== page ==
The city’s best ceviche is the platter at unfussy Polvo’s, with its avocado slices and impeccably fresh, lime-marinated tilapia—if you don’t care for a dollop of cocktail sauce in the middle (a Mexican touch), ask the kitchen to omit it. Big chunks of tender tilapia zapped with Bermuda onion, tomato, and avocado make up El Chile’s terrific ceviche, and thick chips double as edible spoons; in clement weather, eat on the cafe’s breezy wood deck. Civilized Las Palomas does a tangy, finely chopped orange roughy ceviche with a decided herbal tang; it comes in a parfait glass, just as it does in Mexico. At modern Manuel’s, the very limey tuna ceviche—a chunky concoction strewn with chopped serranos, cilantro, onions, and tomatoes—has quite a following.

Chef Joanne Bondy’s ceviche at hacienda-like Ciudad is the city’s best, exciting and beautiful. Served in a molcajete, the tropical mélange combines chunks of shrimp, octopus, and conch with pico de gallo in a sublime vanilla-pineapple blend that is a welcome departure from the usual lime marinade. At happy Gloria’s, in Oak Cliff, ceviche can be ordered atop a tostada; the mixture of scallops, orange roughy, and shrimp has firm texture and tart lime flavor that manages not to overwhelm. And although it’s called shrimp-avocado pico, the seafood cocktail at rowdy, rambling Matt’s Rancho Martinez in Lakewood is a pretty, perky ceviche-like salad.

At Yum Balam, a style-setter with white tablecloths and blond-wood floors, the fish in the ceviche has been quickly blanched before being tossed with lemon and lime juice, olive oil, oregano, coconut, diced mango, and roasted corn. Traditional? No, but who cares. It’s nothing short of sublime.

Lush and rustic at the same time, the ceviche at beach-themed La Playa Maya is sensational. Big, juicy chunks of fish—usually catfish—are marinated in lime and a little oil, then served over lettuce and slices of avocado. Doused with jalapeño sauce from the bottle on the table, it’s a simple joy.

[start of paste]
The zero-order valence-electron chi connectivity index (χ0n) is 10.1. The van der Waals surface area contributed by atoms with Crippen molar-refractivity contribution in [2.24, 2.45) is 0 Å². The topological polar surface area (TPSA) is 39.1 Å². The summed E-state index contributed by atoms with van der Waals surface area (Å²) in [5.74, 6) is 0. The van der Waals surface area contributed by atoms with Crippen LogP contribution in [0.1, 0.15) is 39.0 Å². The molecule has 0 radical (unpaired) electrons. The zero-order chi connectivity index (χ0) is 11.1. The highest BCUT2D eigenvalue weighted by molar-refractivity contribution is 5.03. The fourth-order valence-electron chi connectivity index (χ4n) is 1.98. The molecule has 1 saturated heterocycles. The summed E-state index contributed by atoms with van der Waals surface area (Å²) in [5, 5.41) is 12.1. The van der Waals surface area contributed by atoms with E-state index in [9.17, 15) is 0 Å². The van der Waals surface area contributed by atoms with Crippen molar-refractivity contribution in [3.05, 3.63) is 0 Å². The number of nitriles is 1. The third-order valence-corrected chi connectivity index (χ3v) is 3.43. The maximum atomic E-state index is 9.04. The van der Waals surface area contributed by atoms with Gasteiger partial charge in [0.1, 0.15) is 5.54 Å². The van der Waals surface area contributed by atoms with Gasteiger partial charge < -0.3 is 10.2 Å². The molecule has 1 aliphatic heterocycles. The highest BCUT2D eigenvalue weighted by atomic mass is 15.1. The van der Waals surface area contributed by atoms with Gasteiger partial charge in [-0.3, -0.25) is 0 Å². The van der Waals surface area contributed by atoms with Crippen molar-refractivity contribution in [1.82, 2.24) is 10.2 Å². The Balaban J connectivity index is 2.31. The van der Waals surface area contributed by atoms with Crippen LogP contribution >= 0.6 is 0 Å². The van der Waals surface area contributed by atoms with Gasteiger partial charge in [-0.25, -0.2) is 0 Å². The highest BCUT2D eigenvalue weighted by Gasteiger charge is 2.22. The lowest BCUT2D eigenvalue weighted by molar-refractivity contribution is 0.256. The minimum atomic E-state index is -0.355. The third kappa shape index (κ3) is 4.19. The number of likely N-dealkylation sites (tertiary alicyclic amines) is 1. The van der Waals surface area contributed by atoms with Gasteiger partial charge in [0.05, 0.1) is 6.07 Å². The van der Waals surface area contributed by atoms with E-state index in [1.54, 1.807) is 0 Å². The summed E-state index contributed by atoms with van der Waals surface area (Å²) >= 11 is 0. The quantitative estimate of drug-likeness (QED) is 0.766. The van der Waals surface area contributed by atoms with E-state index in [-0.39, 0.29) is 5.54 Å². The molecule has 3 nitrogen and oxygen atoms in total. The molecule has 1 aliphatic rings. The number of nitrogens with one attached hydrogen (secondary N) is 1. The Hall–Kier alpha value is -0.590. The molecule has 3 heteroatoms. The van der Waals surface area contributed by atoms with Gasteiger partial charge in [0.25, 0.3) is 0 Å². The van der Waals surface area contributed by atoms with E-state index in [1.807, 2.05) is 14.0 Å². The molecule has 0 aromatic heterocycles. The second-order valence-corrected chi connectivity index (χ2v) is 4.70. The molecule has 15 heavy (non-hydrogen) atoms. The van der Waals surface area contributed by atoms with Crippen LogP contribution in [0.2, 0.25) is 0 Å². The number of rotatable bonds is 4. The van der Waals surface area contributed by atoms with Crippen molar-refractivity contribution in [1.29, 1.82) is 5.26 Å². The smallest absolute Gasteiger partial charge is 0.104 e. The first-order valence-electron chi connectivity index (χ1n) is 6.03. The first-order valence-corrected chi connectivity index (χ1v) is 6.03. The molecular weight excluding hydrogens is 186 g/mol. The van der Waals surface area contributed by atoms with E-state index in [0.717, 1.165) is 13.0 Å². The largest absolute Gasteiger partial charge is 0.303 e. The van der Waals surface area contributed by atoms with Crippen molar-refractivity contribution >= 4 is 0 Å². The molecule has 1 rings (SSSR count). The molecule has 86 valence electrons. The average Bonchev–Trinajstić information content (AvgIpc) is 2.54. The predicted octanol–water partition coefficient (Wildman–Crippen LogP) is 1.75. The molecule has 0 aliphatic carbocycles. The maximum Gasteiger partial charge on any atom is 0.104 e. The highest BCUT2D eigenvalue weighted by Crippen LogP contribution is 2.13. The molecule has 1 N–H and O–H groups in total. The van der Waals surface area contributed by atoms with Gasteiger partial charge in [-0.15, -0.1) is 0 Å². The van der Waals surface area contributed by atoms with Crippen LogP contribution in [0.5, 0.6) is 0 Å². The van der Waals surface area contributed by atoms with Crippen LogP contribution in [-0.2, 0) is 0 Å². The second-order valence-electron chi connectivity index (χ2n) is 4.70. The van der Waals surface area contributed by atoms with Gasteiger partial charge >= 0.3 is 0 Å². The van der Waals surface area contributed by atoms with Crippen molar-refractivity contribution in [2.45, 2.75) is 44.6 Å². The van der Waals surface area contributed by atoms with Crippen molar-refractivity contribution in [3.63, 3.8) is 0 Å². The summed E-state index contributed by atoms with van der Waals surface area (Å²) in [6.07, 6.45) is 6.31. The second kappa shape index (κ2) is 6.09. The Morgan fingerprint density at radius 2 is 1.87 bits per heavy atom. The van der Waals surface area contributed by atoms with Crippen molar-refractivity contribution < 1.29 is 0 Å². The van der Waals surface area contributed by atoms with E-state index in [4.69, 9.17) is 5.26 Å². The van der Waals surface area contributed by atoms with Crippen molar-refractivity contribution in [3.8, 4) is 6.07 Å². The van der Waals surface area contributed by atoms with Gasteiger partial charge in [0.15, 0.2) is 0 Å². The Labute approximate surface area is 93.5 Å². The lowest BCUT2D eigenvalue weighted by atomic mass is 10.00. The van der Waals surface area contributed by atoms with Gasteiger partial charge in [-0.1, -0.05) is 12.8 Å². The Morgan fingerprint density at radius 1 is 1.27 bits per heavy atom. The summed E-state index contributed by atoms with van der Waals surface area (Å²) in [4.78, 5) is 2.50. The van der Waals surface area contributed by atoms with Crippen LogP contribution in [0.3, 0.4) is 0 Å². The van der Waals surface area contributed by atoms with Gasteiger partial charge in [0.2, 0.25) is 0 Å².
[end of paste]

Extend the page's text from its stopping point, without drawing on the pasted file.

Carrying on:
The chilled ceviche at bright, bustling Tampico Seafood & Cocina Mexicana is the freshest in town, as invigorating as an ocean breeze. Tender chopped mahimahi and shrimp are “cooked” in tangy lime juice then served in a tall sundae glass spilling over with vibrant pico de gallo and avocado. Almost as wonderful is the spicier version, with snapper, whole shrimp and scallops, zesty pico de gallo, and muchos sliced avocados, at the original Pico’s, on Bellaire Boulevard; relax by the gurgling patio fountain or at the palapa bar indoors and pretend you’re in Puerto Vallarta.

The upscale Hamilton Cafe Grill Bar is on the ground floor of the former Hamilton Hotel, now a residence for senior citizens. It serves little Mexican food, but its surprising and unconventional salmon ceviche—with capers, chopped red onion and tomato, olive oil, lime, and Worcestershire—could hardly be improved on.

Carrots and green olives—what is this, a salad? No, just the city’s top ceviche—refreshing and unconventional—at informal El Siete Mares, an entry point into Mexico if ever there was one.